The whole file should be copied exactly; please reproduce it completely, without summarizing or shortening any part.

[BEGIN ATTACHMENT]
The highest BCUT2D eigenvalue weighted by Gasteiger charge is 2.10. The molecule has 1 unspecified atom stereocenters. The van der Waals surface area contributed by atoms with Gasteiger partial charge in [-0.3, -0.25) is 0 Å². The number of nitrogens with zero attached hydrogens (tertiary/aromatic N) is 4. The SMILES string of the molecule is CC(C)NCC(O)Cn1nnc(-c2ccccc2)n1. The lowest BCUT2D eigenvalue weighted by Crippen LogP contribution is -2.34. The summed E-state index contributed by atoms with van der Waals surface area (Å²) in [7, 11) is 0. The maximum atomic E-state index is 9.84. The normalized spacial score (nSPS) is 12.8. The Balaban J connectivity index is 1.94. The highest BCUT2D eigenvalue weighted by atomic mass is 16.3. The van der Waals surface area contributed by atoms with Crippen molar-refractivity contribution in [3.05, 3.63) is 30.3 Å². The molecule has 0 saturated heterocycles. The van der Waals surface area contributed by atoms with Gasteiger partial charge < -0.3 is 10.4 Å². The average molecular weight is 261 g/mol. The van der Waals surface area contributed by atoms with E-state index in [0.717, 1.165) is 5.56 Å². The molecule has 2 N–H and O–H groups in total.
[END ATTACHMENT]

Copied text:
The highest BCUT2D eigenvalue weighted by Gasteiger charge is 2.10. The molecule has 1 unspecified atom stereocenters. The van der Waals surface area contributed by atoms with Gasteiger partial charge in [-0.3, -0.25) is 0 Å². The number of nitrogens with zero attached hydrogens (tertiary/aromatic N) is 4. The SMILES string of the molecule is CC(C)NCC(O)Cn1nnc(-c2ccccc2)n1. The lowest BCUT2D eigenvalue weighted by Crippen LogP contribution is -2.34. The summed E-state index contributed by atoms with van der Waals surface area (Å²) in [7, 11) is 0. The maximum atomic E-state index is 9.84. The normalized spacial score (nSPS) is 12.8. The Balaban J connectivity index is 1.94. The highest BCUT2D eigenvalue weighted by atomic mass is 16.3. The van der Waals surface area contributed by atoms with Crippen molar-refractivity contribution in [3.05, 3.63) is 30.3 Å². The molecule has 0 saturated heterocycles. The van der Waals surface area contributed by atoms with Gasteiger partial charge < -0.3 is 10.4 Å². The average molecular weight is 261 g/mol. The van der Waals surface area contributed by atoms with E-state index in [0.717, 1.165) is 5.56 Å². The molecule has 2 N–H and O–H groups in total.